PhD students Lukas and Nina both spent some time at IGCS in Chennai to conduct a research project this summer. With their short reports they allow us a glance over their shoulder into their life in Chennai, the ups and downs conducting their research and explain in what way their research contributes to sustainability.
Nina, RWTH Aachen University
Topic: Land-use and contamination following extreme flooding events
India’s south-eastern coastline is susceptible to flood events such as river floods, storm surges and tsunamis. During such flood events, not only sediments are transported and deposited in the catchment areas but also contaminants with potential toxic effects on human health and the environment. There is a need to improve the understanding of these sedimentary processes to evaluate the spatial distribution of contaminants in the depositional areas and the following consequences in ecological and human health-related terms.
To get a better understanding of the contamination characteristics of the sediments and land use potential of areas after flood events, a field campaign was conducted in and south of Chennai, Tamil Nadu, India. The field work included collection of sediment and surface water samples, which are currently being analyzed for various geochemical parameters in the laboratory, and studying local conditions by interviewing local residents, performing drone flights and making observations in the field. The campaign was supported by local staff of the Indian Institute of Technology Madras (IITM) and of the Annamalai university in Chidambaram who helped us organizing the field work and accompanied us in the field which included finding suitable sampling spots and talking to local people in Tamil, the local language in Tamil Nadu.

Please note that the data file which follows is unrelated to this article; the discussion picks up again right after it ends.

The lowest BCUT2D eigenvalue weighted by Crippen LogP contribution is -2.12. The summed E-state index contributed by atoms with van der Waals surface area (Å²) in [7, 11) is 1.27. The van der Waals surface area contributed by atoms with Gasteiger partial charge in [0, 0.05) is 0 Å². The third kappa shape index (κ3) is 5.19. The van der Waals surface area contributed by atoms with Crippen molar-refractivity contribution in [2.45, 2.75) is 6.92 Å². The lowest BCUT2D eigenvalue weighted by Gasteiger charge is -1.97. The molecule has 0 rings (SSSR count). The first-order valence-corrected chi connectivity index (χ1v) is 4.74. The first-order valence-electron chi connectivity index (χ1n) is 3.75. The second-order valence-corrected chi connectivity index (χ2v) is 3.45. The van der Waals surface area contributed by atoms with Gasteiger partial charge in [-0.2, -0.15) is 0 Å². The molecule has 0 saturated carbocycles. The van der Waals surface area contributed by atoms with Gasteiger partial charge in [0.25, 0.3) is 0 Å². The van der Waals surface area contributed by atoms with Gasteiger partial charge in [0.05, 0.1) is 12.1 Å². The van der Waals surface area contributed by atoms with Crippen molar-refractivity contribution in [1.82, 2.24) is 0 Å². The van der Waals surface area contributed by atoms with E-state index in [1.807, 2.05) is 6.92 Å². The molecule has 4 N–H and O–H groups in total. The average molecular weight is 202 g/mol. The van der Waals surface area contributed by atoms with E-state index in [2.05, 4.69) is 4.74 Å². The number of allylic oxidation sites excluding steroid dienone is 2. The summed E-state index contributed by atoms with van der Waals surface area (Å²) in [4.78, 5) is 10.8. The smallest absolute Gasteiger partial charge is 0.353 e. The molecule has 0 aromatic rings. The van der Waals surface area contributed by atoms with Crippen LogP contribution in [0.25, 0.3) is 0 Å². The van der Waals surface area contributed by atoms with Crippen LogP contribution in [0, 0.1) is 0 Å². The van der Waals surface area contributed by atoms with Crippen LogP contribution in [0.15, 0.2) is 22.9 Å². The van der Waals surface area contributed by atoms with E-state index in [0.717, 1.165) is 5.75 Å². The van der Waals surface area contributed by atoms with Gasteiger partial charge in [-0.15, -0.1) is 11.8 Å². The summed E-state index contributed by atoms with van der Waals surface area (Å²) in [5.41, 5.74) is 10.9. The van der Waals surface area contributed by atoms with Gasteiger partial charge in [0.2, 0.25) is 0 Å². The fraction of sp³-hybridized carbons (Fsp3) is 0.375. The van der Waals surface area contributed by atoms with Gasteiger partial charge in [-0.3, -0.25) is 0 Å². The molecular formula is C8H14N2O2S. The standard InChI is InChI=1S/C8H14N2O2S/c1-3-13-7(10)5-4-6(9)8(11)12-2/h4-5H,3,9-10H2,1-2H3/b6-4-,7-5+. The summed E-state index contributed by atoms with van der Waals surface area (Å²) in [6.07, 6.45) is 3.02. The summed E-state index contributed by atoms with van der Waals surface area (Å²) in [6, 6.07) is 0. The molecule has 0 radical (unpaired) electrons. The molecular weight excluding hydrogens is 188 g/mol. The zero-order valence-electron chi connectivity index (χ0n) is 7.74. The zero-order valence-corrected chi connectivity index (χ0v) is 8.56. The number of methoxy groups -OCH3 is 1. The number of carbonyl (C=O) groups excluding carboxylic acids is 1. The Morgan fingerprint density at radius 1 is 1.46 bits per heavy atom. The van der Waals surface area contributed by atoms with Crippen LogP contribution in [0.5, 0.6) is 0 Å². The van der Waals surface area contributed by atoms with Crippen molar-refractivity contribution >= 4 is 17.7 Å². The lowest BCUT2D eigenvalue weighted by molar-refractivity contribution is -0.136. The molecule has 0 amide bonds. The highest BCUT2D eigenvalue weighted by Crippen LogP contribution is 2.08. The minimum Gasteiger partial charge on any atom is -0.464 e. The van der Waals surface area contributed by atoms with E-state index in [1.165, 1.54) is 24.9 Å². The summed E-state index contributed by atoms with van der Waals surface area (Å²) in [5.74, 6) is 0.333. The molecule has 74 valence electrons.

The main challenges were related to field work organization and involved missing permits, adjustments of sampling locations and schedule. But in the end, we were able to collect samples at all planned locations and with the help of the observations made, based on interviews with locals and on the analytical results, we will be able to get a deeper understanding of the area characteristics, the contamination situation and the flood events, mainly the devastating tsunami in 2004 and the major flood event in 2015.
During the exchange, I’ve experienced many highlights, like a boat tour through the mangrove forest in Pichavaram, visiting beautiful temples and getting to know new people and the Indian culture. As local staff of our cooperation partners were always with us in the field, we gained a deeper insight into the Indian culture and the daily life in Chennai and its surroundings due to all provided explanations. We received a traditional Mehandi painting, which is like henna, and turned our hands orange for approx. two weeks and we tasted a lot of very tasteful Indian food.
I am very grateful to having received the opportunity to go to India and doing research there. The work and contribution of the IGCS for the improvement of sustainability in India and the ongoing cooperation between Germany and India are very valuable for both societies.
Lukas, Christian-Albrechts Universität zu Kiel (CAU)
Topic: Testing the application of an innovative sensor for detecting microbial contamination in bank filtration wells for rural water supply near Chennai during monsoon